At Davidson, a truly great place with a history of success, most of what we do is by any conventional standard good. Things go wrong, sure, but we know what to do. In fact, I worry less about things going wrong than I do about missed opportunities and the “all deliberate speed” with which we recognize that something could be better. Over the next year, I hope we create spaces for experimenting, where decision-making can be faster and a trial and error approach is accepted. Cindy Hauser once remarked that this should be easy to do at Davidson, since basically this is how scientists work. I hope we all come to see the campus as a lab and our work as an opportunity to learn and improve. We want to eliminate barriers that block creativity and collaboration, so that we can attend to the opportunities in front of us. “That’s not how we do things here” is not the best approach to stewarding the powerful legacy and purpose that we have inherited. Just think about new technologies. New technologies can expand learning opportunities, improve our operational efficiency, extend Davidson’s global reach and visibililty, and enable us to lead and serve our community more effectively. To explore these technologies, we need to be open to changing how we do things. We cannot let fear stand in our way. We need to take some leaps of faith.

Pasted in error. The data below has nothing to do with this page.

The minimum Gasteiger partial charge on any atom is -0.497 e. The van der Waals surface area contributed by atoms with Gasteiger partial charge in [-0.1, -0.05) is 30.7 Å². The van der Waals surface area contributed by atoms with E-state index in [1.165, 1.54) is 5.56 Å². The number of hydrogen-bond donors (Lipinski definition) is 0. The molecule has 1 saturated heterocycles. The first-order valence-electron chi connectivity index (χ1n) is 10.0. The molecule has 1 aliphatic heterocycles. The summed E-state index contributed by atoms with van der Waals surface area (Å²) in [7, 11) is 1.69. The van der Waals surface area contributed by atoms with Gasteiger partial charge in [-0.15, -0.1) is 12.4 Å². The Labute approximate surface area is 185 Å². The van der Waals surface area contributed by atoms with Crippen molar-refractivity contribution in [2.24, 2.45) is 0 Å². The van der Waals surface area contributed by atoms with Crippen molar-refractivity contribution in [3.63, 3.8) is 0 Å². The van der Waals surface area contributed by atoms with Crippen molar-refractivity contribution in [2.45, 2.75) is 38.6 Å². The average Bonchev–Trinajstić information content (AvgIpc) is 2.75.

This generation of students wants to understand how what they are learning can help them to be, and to construct the meaningful lives of leadership that they want to live. Our primary obligation, as always, is to them.

President Carol Quillen and Athletics Director Jim Murphy hold press conference to announce Davidson's athletics switch from Southern Conference to A-10 Conference.

A final quote from the speech: “In the coming months, we together will work to define what, in the light of our history and mission, liberal arts education should look like in the 21st century. We, together, will make the case for why it matters, why we do it so well, and how our doing it serves the broader world. Our best evidence, our best case, is the impact for good that our graduates exert.” What do students today need for the greatest impact for good in the world?